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Protecting The Ballot Box
 
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25-Sep-2013  
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Thank God a fantastic array of learned gentlemen would on Wednesday, September 25 dissect the recent Supreme Court verdict on the election petition hearing in a manner which would doubtlessly enhance democracy and protect the integrity of the Judiciary.

The academic discourse would enable many confused Ghanaians to know factors that informed the verdict and whether really the decision conforms to the spirit of the constitutionally supported electoral laws.

The Nana Akufo-Addo vs John Mahama case and the verdict which emanated from the hearing is one of the most interesting political cases to be adjudicated by the Supreme Court. It is not surprising that it is juxtaposed alongside the Re-Akoto case in terms of quality.

Hearing the varied comments about the verdict we shudder at the unison in the opinion that the 2016 would be mired in confusion and chaos, something which the country should be spared.

The opinion is borne out of the “irrelevance of the law regarding the last elections” remark by one of the judges in the case, among other ambiguous legal arguments which went into the verdict by a segment of the justices.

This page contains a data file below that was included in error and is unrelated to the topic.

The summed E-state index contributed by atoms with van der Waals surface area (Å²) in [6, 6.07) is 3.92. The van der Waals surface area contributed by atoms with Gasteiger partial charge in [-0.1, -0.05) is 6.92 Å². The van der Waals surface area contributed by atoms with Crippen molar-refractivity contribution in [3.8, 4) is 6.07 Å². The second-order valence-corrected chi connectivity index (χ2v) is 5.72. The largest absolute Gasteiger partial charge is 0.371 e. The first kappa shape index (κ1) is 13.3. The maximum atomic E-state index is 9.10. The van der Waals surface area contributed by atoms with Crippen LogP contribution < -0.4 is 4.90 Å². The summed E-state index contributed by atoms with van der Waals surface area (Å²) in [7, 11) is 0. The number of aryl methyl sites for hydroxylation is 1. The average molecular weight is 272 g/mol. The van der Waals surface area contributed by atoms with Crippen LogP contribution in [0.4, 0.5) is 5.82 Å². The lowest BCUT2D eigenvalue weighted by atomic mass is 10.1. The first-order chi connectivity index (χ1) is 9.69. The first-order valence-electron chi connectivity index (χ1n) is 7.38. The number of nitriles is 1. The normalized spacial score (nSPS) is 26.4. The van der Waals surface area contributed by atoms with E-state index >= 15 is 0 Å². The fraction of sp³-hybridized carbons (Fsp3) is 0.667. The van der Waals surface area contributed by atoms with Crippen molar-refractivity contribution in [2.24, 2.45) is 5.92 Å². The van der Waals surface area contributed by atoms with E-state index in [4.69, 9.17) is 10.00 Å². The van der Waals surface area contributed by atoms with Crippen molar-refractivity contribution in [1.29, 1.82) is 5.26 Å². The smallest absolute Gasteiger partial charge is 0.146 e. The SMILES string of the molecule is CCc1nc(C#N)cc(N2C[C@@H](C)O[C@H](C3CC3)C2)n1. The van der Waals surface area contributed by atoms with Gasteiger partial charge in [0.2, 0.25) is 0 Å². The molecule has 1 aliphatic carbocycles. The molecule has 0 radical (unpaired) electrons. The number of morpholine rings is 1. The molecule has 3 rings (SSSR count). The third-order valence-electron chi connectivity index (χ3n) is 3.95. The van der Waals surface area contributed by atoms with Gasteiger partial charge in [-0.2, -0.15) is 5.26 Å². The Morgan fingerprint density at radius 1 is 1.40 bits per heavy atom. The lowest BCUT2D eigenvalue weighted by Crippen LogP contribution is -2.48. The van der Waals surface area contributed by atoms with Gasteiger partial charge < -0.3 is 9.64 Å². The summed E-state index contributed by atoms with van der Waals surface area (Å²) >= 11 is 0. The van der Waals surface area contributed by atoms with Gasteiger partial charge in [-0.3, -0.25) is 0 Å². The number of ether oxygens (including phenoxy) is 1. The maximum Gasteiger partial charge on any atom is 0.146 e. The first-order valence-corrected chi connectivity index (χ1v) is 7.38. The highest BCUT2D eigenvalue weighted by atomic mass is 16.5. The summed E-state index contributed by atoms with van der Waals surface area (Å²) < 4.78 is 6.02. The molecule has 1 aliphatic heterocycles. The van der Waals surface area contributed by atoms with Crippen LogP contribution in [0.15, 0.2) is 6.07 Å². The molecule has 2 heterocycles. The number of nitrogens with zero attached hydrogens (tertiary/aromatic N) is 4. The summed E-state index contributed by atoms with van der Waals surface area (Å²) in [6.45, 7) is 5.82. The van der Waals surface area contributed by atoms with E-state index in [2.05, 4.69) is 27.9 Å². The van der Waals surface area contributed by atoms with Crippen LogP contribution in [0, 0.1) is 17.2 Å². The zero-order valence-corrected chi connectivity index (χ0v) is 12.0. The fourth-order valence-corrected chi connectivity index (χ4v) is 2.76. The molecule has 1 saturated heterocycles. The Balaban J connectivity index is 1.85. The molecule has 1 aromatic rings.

The chasm between the conclusions of some of the judges and their colleagues makes interesting reading and analysis.

The legal experts, we believe, would untangle the Gordian knot created by the verdict.

For most political players, the Supreme Court verdict and the line of arguments, crash landing et al, did not help in straightening the rough edges as they jut out in the country’s future electoral arrangements.

The abrasive description of the Chairman of the Electoral Commission (EC) by one of the judges as a man whose integrity has evaporated into thin air and the continuous occupation of the gentleman is not only worrying but makes mockery of the system.

Although the petitioners accepted the verdict as they promised to do earlier, they nonetheless disagreed with it, a position shared by many legal experts.

Being a legal novelty in the country’s history we appreciated the challenges of the judges but the difficulties were simplified by the clarity of the Constitutional Instruments and infractions, which invalidate elections.

Coupled with this was the unambiguous admission of the Chief Returning Officer, Dr. Kwadwo Afari-Gyan about the breaches as contained in the electoral laws.

This notwithstanding, the petitioners’ case was dismissed after a less than five minute reading of the ruling by the Presiding Judge, another segment of the case that stunned millions of Ghanaians.

One leading female politician reportedly asked lawyers to explain to the many perplexed Ghanaians what it all meant for future elections.

Nothing can explain better the soundness or otherwise of the verdict than such an academic exercise as we are scheduled to be treated to on Wednesday at the National Theatre barring mischief from the political establishment.

The legal experts would be able to either sneer at the verdict justifiably or shower plaudits on those behind it.
 
 
 
Source: Editorial/Daily Guide
 
 

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